Op-Ed: In Libya attacks hit CIA-linked Haftar's air base in Benghazi

Posted Oct 2, 2014 by Ken Hanly
After being driven out of most of Benghazi CIA-linked Khalifa Haftar and his allies are holed up in the key Benina air base on the outskirts of Benghazi.
A Libyan carries a portrait of retired general Khalifa Haftar during a rally in support of the rogue...
A Libyan carries a portrait of retired general Khalifa Haftar during a rally in support of the rogue former general on May 23, 2014 in Benghazi
Abdullah Doma, AFP/File
On Thursday Al Jazeera reporter Mahmoud AbdelWahed said that four separate suicide attacks targeted the air base killing at least 40 troops loyal to Haftar and wounding dozens as well. The Shura Council of Benghazi Revolutionaries along with the Libya Shield and the radical Ansar al-Sharia jointly conducted the raid. Ansar al-Sharia is the group alleged to have led the attack against the US consulate in Benghazi in September 2012 that killed the US ambassador and several others.
AbdelWahed reported:"Fighting is ongoing around the strategic Benina air base, with militias seeking to capture the base before Eid on Saturday. The air base houses heavy weaponry and is crucial for the militias as they attempt to seize control of Benghazi,"
General Haftar started the present round of clashes with Islamist militias by attacking two Islamist bases in Benghazi at the beginning of his Operation Dignity back in May of this year. A short time later his allies the Zintan brigade attacked parliament, burned it, and kidnapped some Islamist lawmakers and officials.
However, the brigades, which protected the Tripoli airport, have been driven out of Tripoli by an umbrella group of Islamist militia including a large group from Misrata. Haftar's forces including Libyan Special Forces have also been driven out of Benghazi with the Islamist militias occupying several key military bases. During the period that the Islamist militias were taking over Tripoli there were a series of night bombing raids against their positions that Haftar claimed were a joint operation between his forces and the international community. The rebels blamed the raids on Egypt and the UAE. The US for a time took the same position but later withdrew the charge. Egypt and the UAE denied involvement. It is certain that Haftar's forces do not have planes of the type that carried out the raids.
Details of the attacks on the Benina base vary. Reuters puts the casualty figures at almost 30 based upon the reports of medics with almost 70 wounded. Another four people were killed on an army checkpoint east of Benghazi again according to medical officials. Wanis Bukhamada, commander of army special forces in Benghazi told Reuters that two cars loaded with explosives drove into a checkpoint near the Benina airport killing three soldiers. He claimed that the attackers Majilis al-Shoura suffered heavy losses. Note that the special forces are loyal to Haftar not the government per se although the government in Tobruk now seems to be loosely allied with Haftar. The Islamists have been attacking the airport for weeks. Haftar controls some helicopters and planes that have attacked the Islamists from time to time. The Islamists convened the General National Congress which appointed an alternative prime minister who formed a competing government to the House of Representatives elected in June who meet in the far eastern city of Tobruk. The interim government voted to move the parliament to Benghazi but the city was taken over by Islamic militias before they could convene so the parliament met in Tobruk.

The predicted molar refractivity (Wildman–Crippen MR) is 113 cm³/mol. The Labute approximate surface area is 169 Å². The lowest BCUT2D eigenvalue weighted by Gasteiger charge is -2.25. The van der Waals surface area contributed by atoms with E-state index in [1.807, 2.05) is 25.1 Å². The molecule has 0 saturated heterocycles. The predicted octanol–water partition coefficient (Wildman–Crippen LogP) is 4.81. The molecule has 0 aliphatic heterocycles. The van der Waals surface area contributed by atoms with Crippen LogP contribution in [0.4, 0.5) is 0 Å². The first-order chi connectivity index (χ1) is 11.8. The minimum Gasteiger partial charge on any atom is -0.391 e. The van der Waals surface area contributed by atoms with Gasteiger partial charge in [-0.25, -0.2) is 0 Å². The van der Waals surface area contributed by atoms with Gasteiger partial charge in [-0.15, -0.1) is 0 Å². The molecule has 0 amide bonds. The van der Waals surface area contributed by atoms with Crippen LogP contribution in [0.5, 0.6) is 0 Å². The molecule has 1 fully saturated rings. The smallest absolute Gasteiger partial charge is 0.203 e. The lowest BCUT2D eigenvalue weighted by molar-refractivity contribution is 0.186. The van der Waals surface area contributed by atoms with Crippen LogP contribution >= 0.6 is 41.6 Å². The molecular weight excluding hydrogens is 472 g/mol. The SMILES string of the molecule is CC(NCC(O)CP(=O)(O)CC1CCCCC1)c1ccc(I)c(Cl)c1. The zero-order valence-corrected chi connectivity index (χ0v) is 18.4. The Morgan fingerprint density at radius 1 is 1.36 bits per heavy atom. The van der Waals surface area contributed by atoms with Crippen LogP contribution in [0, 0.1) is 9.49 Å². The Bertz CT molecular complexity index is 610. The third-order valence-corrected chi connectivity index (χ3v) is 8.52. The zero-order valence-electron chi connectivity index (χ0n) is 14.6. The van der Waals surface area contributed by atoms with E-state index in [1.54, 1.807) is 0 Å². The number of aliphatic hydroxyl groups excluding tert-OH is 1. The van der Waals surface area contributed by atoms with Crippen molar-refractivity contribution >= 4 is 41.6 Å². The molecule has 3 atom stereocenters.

The BBC reported that at least seven Libyan soldiers were killed in two car bombings and clashes in Benghazi. Note that the reporting is of Libyan soldiers associated with special army forces loyal to Haftar. These are simply part of the Haftar militia. Their loyalty is not to the government per se but the general. He is still often referred to in articles as "renegade" but sometimes now one sees the more positive term "nationalist". The BBC article goes on to say that 60 troops were wounded in the violence.
Another report from Col. Mohammed Hegazi said that two suicide car bombings killed seven troops and wounded twelve people. Hegazi claimed that Haftar's forces launched airstrikes on the militias to prevent them from taking over the airport. However, a spokesperson for the Feb. 17th brigade that is part of the Islamist coalition launching the attacks Mohammed Eissa said that 10 of its members were wounded in clashes near the airport but the airstrikes did not impede their advance. The Islamists are also battling with Haftar's forces in other areas. Clashes near the city of al-Qoubba killed five yesterday according to security officials. In the city of Sabha in the south there was conflict between tribes that killed 15 people.
Meanwhile the UN envoy to Libya, Bernadino Leon has been shuffling back and forth between the two opposition groups and their political representatives. However, Islamist militias that control the capital Tripoli so far have rejected the talks. I expect that there will be further foreign intervention if there is no political progress soon.